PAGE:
I really shouldn’t be picking a winner of tonight’s debate inasmuch as (1) I didn’t watch all the way to the bitter end and (2) I don’t understand Democrats very well anymore. However, it seemed to me that Hillary Clinton was the winner.
The only serious competition on the stage was Bernie Sanders. However, he took a beating early on over his lack of willingness to support extremist anti-gun legislation. Sanders’ attempts to defend his record on the ground that he represents a rural state fell flat.
Sanders rallied in the middle portion of the debate, but by then I felt that Clinton needed to be taken down a peg or else she’d be the winner.
Sanders doesn’t want to go negative on Clinton, however. Thus, when the question of her emails came, he proclaimed himself “sick and tired of hearing about your damn emails.” “Enough of the emails,” he bellowed. Realizing that Sanders was giving her a get-out-of-jail card (not literally, she doesn’t need that yet), Clinton nodded vigorously and then shook Sanders’ hand warmly.
It was basically the same on policy issues. Sanders focused on his leftist votes but did not hammer Hillary for her votes to the contrary.
Sanders might have hoped that the other candidates would take on the hatchet man role. But Martin O’Malley, who undoubtedly would like to be part of a Clinton administration, wasn’t up for the role, though eventually he criticized Hillary a little for being too friendly to big banks.
Jim Webb seemed to be in his own universe. His reputation for combativeness notwithstanding, he wanted to talk mostly about himself and about China.
Lincoln Chafee did go after Hillary on her emails and her vote to go to war with Iraq. But being attacked by Chafee is like being flogged with a wet noodle. After he argued (contra Sanders) that the email issue is important because it goes to credibility, moderator Anderson Cooper asked Clinton whether she wanted to respond. She declined.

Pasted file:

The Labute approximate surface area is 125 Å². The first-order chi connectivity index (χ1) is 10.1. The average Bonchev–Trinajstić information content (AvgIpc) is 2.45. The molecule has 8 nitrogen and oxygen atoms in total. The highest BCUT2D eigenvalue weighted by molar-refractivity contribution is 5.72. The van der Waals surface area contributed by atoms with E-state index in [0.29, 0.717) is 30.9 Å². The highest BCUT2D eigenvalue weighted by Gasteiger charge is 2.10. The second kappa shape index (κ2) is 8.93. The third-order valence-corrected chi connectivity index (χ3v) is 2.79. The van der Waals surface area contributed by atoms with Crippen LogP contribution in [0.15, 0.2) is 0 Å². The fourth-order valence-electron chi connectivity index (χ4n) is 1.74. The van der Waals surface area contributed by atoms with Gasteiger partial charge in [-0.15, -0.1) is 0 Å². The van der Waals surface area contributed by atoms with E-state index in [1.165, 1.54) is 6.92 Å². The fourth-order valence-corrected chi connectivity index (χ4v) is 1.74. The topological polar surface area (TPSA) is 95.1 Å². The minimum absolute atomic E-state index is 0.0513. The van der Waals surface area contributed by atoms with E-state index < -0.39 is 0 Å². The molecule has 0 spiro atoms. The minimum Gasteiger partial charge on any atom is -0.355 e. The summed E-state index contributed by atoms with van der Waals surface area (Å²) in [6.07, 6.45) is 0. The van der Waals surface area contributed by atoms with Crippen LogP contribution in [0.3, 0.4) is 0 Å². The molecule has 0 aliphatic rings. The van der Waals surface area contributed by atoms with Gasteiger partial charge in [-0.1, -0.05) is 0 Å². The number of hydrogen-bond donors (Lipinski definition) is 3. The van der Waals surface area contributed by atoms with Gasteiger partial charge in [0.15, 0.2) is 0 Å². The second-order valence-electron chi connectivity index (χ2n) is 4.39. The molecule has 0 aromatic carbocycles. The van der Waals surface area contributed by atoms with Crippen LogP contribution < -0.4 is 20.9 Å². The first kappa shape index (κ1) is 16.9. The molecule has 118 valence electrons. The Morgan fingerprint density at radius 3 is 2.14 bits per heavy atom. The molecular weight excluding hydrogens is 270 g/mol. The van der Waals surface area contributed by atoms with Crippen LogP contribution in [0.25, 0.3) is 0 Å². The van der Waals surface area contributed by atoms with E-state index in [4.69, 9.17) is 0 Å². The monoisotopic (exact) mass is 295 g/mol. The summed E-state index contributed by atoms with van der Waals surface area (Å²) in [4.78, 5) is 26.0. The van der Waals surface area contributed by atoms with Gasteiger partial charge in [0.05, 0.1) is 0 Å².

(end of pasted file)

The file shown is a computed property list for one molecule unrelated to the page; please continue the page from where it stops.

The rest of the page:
But Hillary didn’t have a good night merely because she avoided effective attack. She had a good night because, in my opinion, she spoke well and, when a debate occasionally broke out, debated well.
There were a few awkward moments. When Cooper (who didn’t shy away from tough questions and insistent followups) pointed out that during this campaign season, Clinton has described herself as both a progressive and a moderate, she responded “I have a range of views.” No kidding.
Overall, though, I suspect that Clinton’s performance tonight will, at a minimum, stop the bleeding (at least until more of those “damn emails” are released). It may also give Joe Biden something more to chew on. If he’s on the stage debating Clinton, he may need to bring his “A” game (assuming he has one — laughing at this opponent, as he did with Paul Ryan, won’t be tolerated in a debate with Clinton).
Republicans should take note, as well. Clinton may be a stiff on the campaign trail (though our Council Bluffs correspondent says she’s getting better), but on tonight’s evidence she’s no pushover in debates.